Finally, lets address the volatility issue. In doing so, we must also establish that Bitcoin is not only a crypto currency and payment platform, it is also deemed by some as an asset, and therefore it is subject to price fluctuations. Bitcoin is often likened to gold. We think it may actually be better than gold. Here is why: all the gold discovered to date since the beginning of time is said by Warren Buffet to be able to fit into a cube with an edge length of approximately 21 meters. But all the gold has not been discovered as miners work extremely hard to find more in their mines everyday. Therefore, there is no way to know how much gold there will be in the future. As opposed to gold, the Bitcoin supply is permanently capped at 21 million in the future. In order to draw a parallel to gold, its storied open source software developer who released the first 'client' in 2009, Satoshi Nakamoto, projected how many Bitcoins would be needed to be issued to the developers, builders and supporters of the Bitcoin Platform. These developers, builders and supporters provide the infrastructure and hard work necessary to keep Bitcoin a trusted and robust network. They are referred to as Bitcoin 'miners' because they are the only ones who receive Bitcoins as compensation for their work. Because the supply of Bitcoins stops at 21 million, there is a hard finite supply of Bitcoins forever as opposed to not knowing how much gold there will be in existence. Some rumors say that Satoshi limited the number of Bitcoins to 21 million because it tied to the 21 meter cube edge length referenced above for gold. However, there seems to be real hard evidence to the number in the design parameters as explained in the article, "Satoshi's Genius: Unexpected Ways in which Bitcoin Dodged Some Cryptographic Bullets".
There are approximately 12 million Bitcoins in circulation today. The supply can be tracked here and is expected to increase according to this graph below:
Like any new currency medium or asset for that matter, there are supply and demand imbalances. The volatility in the Salmon graphs above in the fluctuation of Bitcoin prices have to do with user adoption trends and availability of Bitcoins. The 21 million limit is overcome by the ability to divide Bitcoins into slivers down to 8 decimals to adjust for the roughly $900 Bitcoin value today. The smallest fraction currently supported by the system is 8 decimal digits or 0.00000001. This is called a "Satoshi" in honor of Mr. Nakamotos's contribution to Bitcoin. Additional decimal places can be added to subdivide the currency as needed for its continued expansion of the circulation and usage after the total 21 million Bitcoins are issued to miners and go into circulation. Moreover, volatility is what attracts the initial media attention to Bitcoin and will help get the word out and expand its widespread adoption. We predict an announcement that Tesla (NASDAQ:TSLA) will formally accept Bitcoins for purchase of an EV one day, as one dealer in California has already completed a resale of a Model S using Bitcoins. Coincidently, Tesla's CEO, Elon Musk, did make his original fortune from the Paypal payment platform.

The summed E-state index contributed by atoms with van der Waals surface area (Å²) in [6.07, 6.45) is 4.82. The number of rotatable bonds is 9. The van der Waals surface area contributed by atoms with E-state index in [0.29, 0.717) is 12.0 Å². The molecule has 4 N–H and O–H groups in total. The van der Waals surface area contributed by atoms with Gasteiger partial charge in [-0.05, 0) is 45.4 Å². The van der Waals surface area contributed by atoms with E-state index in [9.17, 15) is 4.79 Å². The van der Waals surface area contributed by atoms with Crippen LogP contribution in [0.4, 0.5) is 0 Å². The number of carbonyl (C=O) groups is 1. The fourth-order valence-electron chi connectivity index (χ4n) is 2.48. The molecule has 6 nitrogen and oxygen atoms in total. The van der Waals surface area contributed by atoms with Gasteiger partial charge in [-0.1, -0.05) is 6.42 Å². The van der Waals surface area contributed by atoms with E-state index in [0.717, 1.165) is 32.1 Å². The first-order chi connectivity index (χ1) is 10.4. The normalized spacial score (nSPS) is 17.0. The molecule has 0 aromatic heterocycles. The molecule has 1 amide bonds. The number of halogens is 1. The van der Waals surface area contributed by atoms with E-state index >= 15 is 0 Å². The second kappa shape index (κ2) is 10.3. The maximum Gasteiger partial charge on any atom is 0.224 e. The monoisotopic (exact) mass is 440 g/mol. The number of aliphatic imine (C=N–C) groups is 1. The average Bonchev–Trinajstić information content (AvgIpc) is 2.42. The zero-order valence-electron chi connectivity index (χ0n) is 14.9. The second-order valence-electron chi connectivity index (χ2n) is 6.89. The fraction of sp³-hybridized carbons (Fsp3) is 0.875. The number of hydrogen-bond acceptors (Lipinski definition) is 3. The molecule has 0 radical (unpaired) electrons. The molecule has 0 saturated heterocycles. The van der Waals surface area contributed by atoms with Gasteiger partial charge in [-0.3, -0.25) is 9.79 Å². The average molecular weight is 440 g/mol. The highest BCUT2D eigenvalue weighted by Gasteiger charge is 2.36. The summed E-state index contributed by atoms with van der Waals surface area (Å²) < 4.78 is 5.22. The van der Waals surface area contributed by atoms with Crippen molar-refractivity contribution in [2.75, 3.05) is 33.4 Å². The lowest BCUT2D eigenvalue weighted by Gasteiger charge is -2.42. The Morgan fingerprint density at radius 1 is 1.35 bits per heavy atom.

Meanwhile, the volatility in Bitcon prices seems to be stabilizing as the Business Insider article stated recently:
But Bitcoin price charts show volatility has seriously deflated in January. And that's despite numerous negative opinions on the digital currency from Malaysia, Russia, and the world's largest Nordic foreign currency trader - and despite the arrest this week of a major Bitcoin player.
Here's what prices have looked like on Mt. Gox this month. The price this morning was about $930.
The average Bitcoin price across all USD-traded exchanges is in fact $825. But the January stability can be seen here too.
We will conclude with our last argument why Bitcoin is ultimately better than gold as a currency alternative. In the Buffet link above he states;
"Buffett: The major asset in this category is gold, currently a huge favorite of investors who fear almost all other assets, especially paper money (of whose value, as noted, they are right to be fearful). Gold, however, has two significant shortcomings, being neither of much use nor procreative. True, gold has some industrial and decorative utility, but the demand for these purposes is both limited and incapable of soaking up new production. Meanwhile, if you own one ounce of gold for an eternity, you will still own one ounce at its end."
Gold will exist for those who love physical possession of an object and who are fearful. Bitcoins are virtual gold but better because they are finite in quantity. They will never decay. And as opposed to gold, they are procreative as the only way they exist is by employing people who are creating them everyday. In addition, a whole new eco-system of companies such as the ones Mr. Andreesen is nurturing are creating new exciting ways to use this new form of currency on a platform that is not ties to any one country or central bank and can be used by rich and poor alike without exclusion. One has to remember how Napster changed the music industry with its disruptive download capabilities. Without Napster, the iTunes service leading to Apple's (NASDAQ:AAPL) mind-boggling revival may have never happened. Bitcoin is one order of magnitude higher than Napster in terms of disruptive power as it has the potential to transform generations to come in their pursuit of everyday commerce. Just imagine what Bitcoin could do if it were promoted and supported by Apple. Bitcoin support is a way for Apple to leverage their $160 billion cash stash. Maybe only Steve Jobs could make that important decision. Tim Cook, thoughts?
Disclosure: I am long TSLA. I wrote this article myself, and it expresses my own opinions. I am not receiving compensation for it. I have no business relationship with any company whose stock is mentioned in this article.
Additional disclosure: If APPL seeded their devices with Bitcoins, I would be long AAPL!